Last night, the Board Of Governors of the Academy Of Motion Picture Arts and Sciences approved a record-shattering 683 new members, more that double last year’s 322, which had been the most given keys to Oscar’s kingdom previously. Beyond that though there was tremendous pressure to come up with a list that goes a long way in diversifying the membership, especially to meet the Academy’s goal stated on January 22 to “double the number of diverse members” in the organization by 2020 — meaning women and people of color.
Although the numbers released today were impressive, with a total of 46% of new members being female and 41% people of color, it only inched the Academy toward its goal by increasing female members to an overall 27%, up just 2% from last year, and people of color to overall 11%, which is up just 3% from last year, before the latest #OscarsSoWhite crisis engulfed the Oscar race and sent the Academy spinning into crisis mode.
Still, when you look inside the enormous new member list the Academy is clearly on the right track, but will have much more to do in the next four years to meet its desired mark. What also was impressive was the sheer number of truly great international filmmakers entering the hallowed group for the first time, from 80-year-old double Palme d’Or winner Ken Loach to 25-year-old Canadian wonder director Xavier Dolan. Overall, the numbers of international members increased by an astounding 283, proving the branches did their job in reaching out on a global basis. A total of 59 countries are involved in that number, making the Academy look more like the United Nations than ever before. It makes you wonder if the organization was just lazy in the past in seeking out these world-class movie makers.
When I spoke to Academy president Cheryl Boone Isaacs today she agreed they needed a kickstart. “As much as that (member recruitment) activity had been working, maybe it wasn’t working well enough, and especially with regard that we wanted to make sure everyone knew this was a global organization,” she said, while praising the efforts of the 17 individual branches who rose to the occasion this year. “And certainly that’s true for many distinguished filmmakers throughout the world who had no idea they could become members. We realized that, and all this diversity conversation helped in many ways. But the Academy is really open and that’s something many people don’t get.”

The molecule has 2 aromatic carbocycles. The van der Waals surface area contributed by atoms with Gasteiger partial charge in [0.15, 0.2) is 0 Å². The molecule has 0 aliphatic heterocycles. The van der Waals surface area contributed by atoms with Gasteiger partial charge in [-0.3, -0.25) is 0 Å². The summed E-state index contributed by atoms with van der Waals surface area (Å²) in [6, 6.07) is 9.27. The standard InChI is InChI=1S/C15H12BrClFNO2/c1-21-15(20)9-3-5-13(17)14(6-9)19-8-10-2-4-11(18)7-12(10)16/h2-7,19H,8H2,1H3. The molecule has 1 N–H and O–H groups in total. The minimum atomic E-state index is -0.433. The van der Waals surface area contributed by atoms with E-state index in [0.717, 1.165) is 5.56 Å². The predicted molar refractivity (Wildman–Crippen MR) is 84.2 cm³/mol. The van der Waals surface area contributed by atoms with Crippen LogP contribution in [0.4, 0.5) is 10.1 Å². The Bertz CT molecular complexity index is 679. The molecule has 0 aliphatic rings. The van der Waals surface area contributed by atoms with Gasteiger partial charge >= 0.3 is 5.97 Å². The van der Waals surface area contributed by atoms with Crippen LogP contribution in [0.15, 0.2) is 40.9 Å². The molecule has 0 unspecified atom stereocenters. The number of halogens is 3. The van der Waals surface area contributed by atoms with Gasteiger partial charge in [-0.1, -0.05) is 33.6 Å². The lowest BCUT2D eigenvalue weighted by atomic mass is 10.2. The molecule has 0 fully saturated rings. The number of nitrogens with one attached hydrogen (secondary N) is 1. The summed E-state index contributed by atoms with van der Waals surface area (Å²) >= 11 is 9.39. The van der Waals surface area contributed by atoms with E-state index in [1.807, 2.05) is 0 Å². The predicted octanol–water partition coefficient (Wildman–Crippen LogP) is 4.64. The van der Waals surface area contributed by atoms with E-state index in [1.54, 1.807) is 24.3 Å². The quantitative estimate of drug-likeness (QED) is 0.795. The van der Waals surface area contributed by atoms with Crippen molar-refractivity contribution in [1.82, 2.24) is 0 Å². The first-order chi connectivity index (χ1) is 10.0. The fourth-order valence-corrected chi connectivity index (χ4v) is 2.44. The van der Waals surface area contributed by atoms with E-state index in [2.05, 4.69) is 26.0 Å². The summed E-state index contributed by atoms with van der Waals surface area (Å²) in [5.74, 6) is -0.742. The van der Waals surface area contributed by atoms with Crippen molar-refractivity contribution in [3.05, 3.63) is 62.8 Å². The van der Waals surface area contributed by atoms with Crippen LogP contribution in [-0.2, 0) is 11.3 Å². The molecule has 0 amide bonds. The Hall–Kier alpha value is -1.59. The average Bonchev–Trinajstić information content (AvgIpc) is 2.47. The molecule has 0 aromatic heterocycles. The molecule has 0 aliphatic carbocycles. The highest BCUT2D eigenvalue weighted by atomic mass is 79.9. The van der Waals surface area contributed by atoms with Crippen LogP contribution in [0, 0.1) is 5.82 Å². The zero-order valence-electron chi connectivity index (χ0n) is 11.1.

Boone Isaacs said the criteria is set and monitored by each branch and they must take into account that this just isn’t your father’s movie business anymore. “The industry is changing, it’s evolving, it’s increasing,” she said. “The interest in the international world is at its height, more than it has been in a very long time with the proliferation of feature animated films, of documentaries, of diverse storytelling, new technologies in producing and distributing movies. We need to stay on top of that.”
As an example of where this drive really took hold in the class of 2016 is the increase in the number of women admitted to the Directors Branch, which until now has largely been a small boys club numbering less that 400. Of the 91 new directors admitted today more than 50 of them are female, and many of color. “Previously there were 35 women and now there are 88 — isn’t that something?” she said. “The directors branch really rallied and came together and did their homework. They talked about the talent that was out there and were not part of our organization. They were absolutely fabulous.”